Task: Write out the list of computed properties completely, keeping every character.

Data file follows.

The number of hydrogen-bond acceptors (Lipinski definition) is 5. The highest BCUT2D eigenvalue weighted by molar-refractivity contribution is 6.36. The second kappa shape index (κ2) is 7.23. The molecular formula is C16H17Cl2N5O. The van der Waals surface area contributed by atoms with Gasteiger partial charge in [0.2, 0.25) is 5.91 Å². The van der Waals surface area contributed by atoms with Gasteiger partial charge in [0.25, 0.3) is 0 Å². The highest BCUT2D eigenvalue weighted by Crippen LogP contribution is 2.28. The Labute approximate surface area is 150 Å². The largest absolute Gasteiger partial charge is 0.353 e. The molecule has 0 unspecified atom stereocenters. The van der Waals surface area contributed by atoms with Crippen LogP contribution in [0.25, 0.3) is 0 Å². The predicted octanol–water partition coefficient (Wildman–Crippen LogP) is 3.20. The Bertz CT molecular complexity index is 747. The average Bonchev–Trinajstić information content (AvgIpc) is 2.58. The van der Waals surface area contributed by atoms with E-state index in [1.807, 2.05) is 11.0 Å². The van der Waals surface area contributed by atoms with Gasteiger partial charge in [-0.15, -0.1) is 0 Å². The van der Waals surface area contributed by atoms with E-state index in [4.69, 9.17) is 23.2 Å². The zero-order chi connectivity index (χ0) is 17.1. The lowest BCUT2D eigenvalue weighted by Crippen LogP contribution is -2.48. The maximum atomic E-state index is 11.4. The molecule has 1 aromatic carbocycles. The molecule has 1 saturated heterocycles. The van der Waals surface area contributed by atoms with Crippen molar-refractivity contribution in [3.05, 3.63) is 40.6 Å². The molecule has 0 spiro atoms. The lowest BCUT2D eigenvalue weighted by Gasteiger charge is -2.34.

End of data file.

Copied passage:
The number of hydrogen-bond acceptors (Lipinski definition) is 5. The highest BCUT2D eigenvalue weighted by molar-refractivity contribution is 6.36. The second kappa shape index (κ2) is 7.23. The molecular formula is C16H17Cl2N5O. The van der Waals surface area contributed by atoms with Gasteiger partial charge in [0.2, 0.25) is 5.91 Å². The van der Waals surface area contributed by atoms with Gasteiger partial charge in [0.25, 0.3) is 0 Å². The highest BCUT2D eigenvalue weighted by Crippen LogP contribution is 2.28. The Labute approximate surface area is 150 Å². The largest absolute Gasteiger partial charge is 0.353 e. The molecule has 0 unspecified atom stereocenters. The van der Waals surface area contributed by atoms with Crippen LogP contribution in [0.25, 0.3) is 0 Å². The predicted octanol–water partition coefficient (Wildman–Crippen LogP) is 3.20. The Bertz CT molecular complexity index is 747. The average Bonchev–Trinajstić information content (AvgIpc) is 2.58. The van der Waals surface area contributed by atoms with E-state index in [1.807, 2.05) is 11.0 Å². The van der Waals surface area contributed by atoms with Gasteiger partial charge in [-0.15, -0.1) is 0 Å². The van der Waals surface area contributed by atoms with E-state index in [4.69, 9.17) is 23.2 Å². The zero-order chi connectivity index (χ0) is 17.1. The lowest BCUT2D eigenvalue weighted by Crippen LogP contribution is -2.48. The maximum atomic E-state index is 11.4. The molecule has 1 aromatic carbocycles. The molecule has 1 saturated heterocycles. The van der Waals surface area contributed by atoms with Crippen molar-refractivity contribution in [3.05, 3.63) is 40.6 Å². The molecule has 0 spiro atoms. The lowest BCUT2D eigenvalue weighted by Gasteiger charge is -2.34.